I’ve written more than a couple of unkind, some would say uneducated things, about the blogosphere in my time, which I’m sure I’ll write about all over again, now that I’m “outside of the firewall” as Mark Jones puts it.
I tend to equate the blogosphere to the coffee houses of past decades, where the intelligentsia would sit about philosophising about all things great and small. While a lot of great ideas, movements, etc came out of that culture for the most part it was insular and so is the blogosphere. Collective intellectual masturbation, might be another way of describing it.
That’s not necessarily a bad thing (you know you do it). In fact I think the “conversation” (which I personally think would be a much better collective noun than the awful blogosphere phrase) is an amazing things. But few of my peers in the mainstream media are really shaking in their boots over the likely impact that all this blogging, in its current iteration is going to have on their businesses.
I read an interesting article today on VentureBlog called Where’s the Money in The Long Tail? which posits that content aggregation and filtering is where the money is at. The thing that is inherent to the long tail, though, is the value of the content. Amazon, Netflix, etc have great long tail prospects because even when you get down to niche tastes/interests the content (ie music, films, books) is still of high quality.
When it comes to web content, a lot of your niche content is still shithouse. If it wasn’t big media houses would be packing themselves. If every journalist got up and packed up their desk and went and started professionally blogging on their particular niche’s of interest, you’d instanty transform the blogosphere into a thriving, dynamic organism that would have the mainstream media companies washing out the collective brown stain in their underpants.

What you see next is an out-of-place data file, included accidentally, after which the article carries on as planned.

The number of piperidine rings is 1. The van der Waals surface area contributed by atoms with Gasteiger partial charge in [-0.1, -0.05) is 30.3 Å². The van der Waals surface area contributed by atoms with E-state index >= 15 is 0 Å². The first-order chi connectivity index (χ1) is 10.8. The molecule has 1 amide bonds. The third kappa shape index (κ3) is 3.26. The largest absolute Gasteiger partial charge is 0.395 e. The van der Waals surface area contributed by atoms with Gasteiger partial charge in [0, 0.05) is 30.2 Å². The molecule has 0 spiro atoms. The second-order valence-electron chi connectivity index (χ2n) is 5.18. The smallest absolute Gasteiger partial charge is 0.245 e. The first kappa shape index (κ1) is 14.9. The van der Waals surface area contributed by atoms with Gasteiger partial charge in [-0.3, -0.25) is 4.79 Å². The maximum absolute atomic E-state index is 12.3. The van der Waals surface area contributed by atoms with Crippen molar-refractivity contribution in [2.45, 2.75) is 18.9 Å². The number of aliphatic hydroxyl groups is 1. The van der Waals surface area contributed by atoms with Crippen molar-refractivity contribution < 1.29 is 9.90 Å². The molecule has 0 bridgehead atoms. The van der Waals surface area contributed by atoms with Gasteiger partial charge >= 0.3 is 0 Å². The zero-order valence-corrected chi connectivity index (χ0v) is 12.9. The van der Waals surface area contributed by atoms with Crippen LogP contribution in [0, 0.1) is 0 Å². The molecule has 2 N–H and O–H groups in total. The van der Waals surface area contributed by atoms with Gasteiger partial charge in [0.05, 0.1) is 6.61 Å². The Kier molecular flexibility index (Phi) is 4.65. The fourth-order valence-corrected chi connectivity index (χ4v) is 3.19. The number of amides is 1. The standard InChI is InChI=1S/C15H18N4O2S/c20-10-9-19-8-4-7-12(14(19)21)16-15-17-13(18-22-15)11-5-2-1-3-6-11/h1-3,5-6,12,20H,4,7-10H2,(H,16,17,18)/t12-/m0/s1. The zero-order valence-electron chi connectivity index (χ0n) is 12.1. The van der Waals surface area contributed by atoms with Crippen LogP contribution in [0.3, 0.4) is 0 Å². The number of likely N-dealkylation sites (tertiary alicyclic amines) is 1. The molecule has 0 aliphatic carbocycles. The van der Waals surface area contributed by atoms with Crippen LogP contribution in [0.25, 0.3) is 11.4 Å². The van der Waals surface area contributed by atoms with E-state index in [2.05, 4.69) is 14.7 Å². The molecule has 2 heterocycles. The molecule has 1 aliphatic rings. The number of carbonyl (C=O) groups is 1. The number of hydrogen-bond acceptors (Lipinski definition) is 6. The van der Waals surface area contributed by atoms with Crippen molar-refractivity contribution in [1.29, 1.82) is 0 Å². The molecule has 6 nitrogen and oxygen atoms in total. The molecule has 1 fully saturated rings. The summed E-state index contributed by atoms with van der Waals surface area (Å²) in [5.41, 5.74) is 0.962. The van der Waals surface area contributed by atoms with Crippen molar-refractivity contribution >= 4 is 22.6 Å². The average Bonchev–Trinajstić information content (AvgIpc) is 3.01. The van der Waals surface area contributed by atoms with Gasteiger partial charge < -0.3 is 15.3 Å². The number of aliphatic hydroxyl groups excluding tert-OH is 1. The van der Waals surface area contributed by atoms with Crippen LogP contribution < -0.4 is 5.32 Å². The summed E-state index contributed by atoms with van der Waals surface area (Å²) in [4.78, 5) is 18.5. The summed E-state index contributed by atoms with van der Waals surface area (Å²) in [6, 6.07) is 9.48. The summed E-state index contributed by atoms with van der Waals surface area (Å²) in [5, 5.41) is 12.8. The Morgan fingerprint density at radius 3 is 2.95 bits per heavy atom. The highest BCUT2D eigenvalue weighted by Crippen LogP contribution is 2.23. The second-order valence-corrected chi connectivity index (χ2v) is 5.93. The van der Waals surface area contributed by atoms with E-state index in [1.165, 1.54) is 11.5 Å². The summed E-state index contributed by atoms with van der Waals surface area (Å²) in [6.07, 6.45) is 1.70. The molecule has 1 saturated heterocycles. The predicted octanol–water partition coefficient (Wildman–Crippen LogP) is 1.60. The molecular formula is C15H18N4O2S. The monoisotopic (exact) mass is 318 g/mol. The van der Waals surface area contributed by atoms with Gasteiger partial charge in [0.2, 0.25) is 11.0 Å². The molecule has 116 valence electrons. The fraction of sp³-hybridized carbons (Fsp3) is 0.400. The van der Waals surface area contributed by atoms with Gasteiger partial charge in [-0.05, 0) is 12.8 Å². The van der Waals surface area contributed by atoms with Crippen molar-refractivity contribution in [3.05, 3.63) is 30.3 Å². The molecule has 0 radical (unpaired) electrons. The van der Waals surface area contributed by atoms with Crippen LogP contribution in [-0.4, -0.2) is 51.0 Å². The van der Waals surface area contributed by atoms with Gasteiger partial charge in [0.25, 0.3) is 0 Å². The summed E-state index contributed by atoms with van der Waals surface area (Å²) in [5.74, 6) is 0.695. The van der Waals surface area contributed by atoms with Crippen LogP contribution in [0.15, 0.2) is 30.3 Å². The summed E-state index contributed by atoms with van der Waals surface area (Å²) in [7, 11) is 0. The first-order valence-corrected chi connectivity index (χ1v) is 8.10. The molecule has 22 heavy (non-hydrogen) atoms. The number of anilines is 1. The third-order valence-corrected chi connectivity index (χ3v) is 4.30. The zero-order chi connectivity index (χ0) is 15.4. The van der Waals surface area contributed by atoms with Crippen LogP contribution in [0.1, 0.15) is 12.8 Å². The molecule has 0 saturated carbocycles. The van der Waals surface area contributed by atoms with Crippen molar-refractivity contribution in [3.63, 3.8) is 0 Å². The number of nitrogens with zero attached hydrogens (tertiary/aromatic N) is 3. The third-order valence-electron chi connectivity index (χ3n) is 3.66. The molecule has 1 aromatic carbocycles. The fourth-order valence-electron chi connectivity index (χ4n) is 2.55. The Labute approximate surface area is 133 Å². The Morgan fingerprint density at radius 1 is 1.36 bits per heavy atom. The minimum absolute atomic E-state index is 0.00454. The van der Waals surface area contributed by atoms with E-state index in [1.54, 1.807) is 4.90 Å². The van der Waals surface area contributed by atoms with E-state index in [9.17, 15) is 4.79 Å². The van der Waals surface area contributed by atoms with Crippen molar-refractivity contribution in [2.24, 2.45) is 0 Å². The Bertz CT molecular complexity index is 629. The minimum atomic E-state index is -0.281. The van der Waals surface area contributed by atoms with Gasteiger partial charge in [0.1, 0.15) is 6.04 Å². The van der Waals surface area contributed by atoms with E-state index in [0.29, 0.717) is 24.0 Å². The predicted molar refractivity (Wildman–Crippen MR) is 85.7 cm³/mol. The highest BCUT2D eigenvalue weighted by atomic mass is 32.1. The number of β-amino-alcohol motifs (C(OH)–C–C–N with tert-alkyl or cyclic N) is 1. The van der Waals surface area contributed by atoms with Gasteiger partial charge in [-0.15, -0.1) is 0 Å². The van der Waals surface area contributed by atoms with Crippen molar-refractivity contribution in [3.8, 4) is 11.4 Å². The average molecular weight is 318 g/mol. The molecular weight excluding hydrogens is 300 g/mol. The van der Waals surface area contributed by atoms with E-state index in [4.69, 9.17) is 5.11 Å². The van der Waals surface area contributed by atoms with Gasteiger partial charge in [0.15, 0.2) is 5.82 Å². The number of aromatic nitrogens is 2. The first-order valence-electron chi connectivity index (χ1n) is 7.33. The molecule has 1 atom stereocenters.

The problem, of course, is journalists get paid a lot more money working for the man and writing about the things that the man thinks are important (ie what will generate revenue). Consequently, most quality content on the Internet is focused around mainstream media hot buttons and not disparate, niche topics of interest.
And the blogosphere isn’t all that different – the tech blogosphere is dynamic, interesting, vibrant, but once you start veering off to other niche areas, the ‘conversation’ is far less compelling. Sure, there are random, quality blogs on all matters of subjects, but you don’t get that quality of conversation that you do in the tech or politics space. Is it little wonder that memeorandum hasn’t branched off into other areas?
What the blogosphere/internet needs is a much bigger, wagging, long-tail. Because there’s little point in aggregating or filtering dull, non-credible content. For that to happen, there needs to be a better revenue model behind blogs, so that more journalists/content experts/enthusiasts will devote more of their time to blogging and creating quality content. I’ll make that the subject of tomorrow’s blog.